Taking Citi to #1 Bank Brand

20 Nov,2013

 

By Rahul Sachitanand

 

Sanjeev Kapur followed the conventional marketer’s career path when he joined Hindustan Lever (now Hindustan Unilever) and quickly notched up his first career highlight by revitalising the sluggish Lux brand in the 90s.

 

He helped reinvigorate the brand, adding as much as Rs 100 crore to the topline. Then, in 2007, he gave up the stability of consumer goods to move to financial services, specifically to work at Citibank. In 2010 Citibank India cards segment was ranked No 5 and the ‘Citibank’ brand No 3 within the Citibank Asia network across nine countries. Mr Kapur, 38, along with the various product teams at Citibank, has helped change this perception.

 

Today Citibank India, despite having a relatively small footprint in the country, is the strongest brand in Asia and the third-strongest brand globally within the network, according to the monthly internal ‘brand track’ survey conducted by IMRB in India and other such research agencies elsewhere.

 

“As a marketer, he took his brand from a challenging situation to success, based on specific interventions that he drove passionately,” says Anand Kripalu, managing director of United Spirits. “Sanjeev is a person who is intellectually and operationally agile, who challenges the status quo in whatever he does, taking the job and himself to the next level.”

 

Mr Kapur was rewarded for his efforts a couple of months ago. From being just the marketing chief of Citibank in India (with a team of 20), he was made the head of customer franchise management. Not only does he now head a 60-member unit, but his role also goes beyond the confines of traditional marketing, he says. Now, he has been tasked with improving client experiences across all segments and products and expanding the use of analytics and big data to make business decisions.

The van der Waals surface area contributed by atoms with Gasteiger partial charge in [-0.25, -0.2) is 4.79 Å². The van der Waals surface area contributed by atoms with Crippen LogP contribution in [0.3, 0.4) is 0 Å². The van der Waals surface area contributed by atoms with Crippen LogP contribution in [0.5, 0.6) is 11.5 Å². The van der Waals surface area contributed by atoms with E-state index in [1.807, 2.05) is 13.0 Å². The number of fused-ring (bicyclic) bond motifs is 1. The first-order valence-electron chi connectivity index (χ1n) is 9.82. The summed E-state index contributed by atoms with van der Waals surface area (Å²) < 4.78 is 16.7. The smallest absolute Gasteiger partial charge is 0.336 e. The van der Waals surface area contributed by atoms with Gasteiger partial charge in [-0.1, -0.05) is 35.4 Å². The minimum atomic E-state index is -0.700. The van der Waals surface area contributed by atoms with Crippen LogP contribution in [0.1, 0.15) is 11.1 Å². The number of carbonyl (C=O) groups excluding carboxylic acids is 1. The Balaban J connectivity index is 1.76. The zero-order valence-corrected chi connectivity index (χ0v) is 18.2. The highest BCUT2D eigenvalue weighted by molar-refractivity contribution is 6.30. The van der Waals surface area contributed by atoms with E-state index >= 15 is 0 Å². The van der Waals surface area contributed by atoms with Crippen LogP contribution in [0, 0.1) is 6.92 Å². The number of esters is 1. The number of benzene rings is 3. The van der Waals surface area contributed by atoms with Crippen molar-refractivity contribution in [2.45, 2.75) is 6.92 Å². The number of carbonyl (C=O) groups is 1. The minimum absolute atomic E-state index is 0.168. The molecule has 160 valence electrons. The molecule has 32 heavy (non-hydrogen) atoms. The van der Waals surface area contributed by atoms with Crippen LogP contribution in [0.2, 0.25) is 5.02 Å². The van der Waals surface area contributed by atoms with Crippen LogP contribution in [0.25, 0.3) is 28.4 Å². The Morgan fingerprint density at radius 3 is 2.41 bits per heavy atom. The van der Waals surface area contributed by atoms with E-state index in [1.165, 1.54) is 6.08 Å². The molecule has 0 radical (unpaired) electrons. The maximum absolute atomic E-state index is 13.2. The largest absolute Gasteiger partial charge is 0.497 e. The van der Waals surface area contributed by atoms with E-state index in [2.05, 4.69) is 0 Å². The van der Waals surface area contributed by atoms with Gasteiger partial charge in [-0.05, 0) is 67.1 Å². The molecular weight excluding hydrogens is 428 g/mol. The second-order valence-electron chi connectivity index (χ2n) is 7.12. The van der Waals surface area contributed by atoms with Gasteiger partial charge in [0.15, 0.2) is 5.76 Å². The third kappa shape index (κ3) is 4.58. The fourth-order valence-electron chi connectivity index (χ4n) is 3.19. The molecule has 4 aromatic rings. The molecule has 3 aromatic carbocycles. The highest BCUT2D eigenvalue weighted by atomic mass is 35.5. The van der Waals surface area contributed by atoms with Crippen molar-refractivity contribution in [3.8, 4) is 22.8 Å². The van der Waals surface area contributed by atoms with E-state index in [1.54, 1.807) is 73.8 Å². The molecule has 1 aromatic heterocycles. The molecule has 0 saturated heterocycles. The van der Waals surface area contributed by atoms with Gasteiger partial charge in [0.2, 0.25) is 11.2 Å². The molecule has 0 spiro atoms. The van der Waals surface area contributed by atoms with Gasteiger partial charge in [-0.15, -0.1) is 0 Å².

Punching above its weight (the bank has barely 40 branches in India compared with 16,000 for SBI, over 3,000 for HDFC and about 3,000 for ICICI) is becoming a habit for Citibank India.

 

Restricted by banking norms from expanding the branch network, Mr Kapur has used other means to give the bank a disproportionate brand recall. “Sanjeev is a transformational marketer – under his guard brands move forward – and he combines data with intuition and is not afraid to take bold brand decisions,” says Vikram Sakhuja, CEO, Maxus Worldwide, a media planning and buying agency. Citibank has had to take the long route to becoming a well-recognised brand in India. Although it was the first bank to launch phone banking and text message alerts for transactions, its history is a mixed bag in India.

 

Three years ago it was rocked by a 250-crore scam at one of its branches and it also struggled with Citi Financial, its NBFC, and indiscriminate personal loan lending and credit card issuance. Since then, it has rolled things back, focusing on building its own sales force (rather than rely on third parties) and picking its clientele carefully. At the end of the last financial year, Citibank India became the largest foreign bank in India ahead of Standard Chartered.

 

Mr Kapur is looking beyond, hoping to build a very different perception for Citibank India and he’s discarded conventional marketing norms. “Consumers today are assimilating the same content across multiple platforms, making traditional concepts such as offline and online, as well as below-the-line and above-the-line less meaningful,” says Mr Kapur.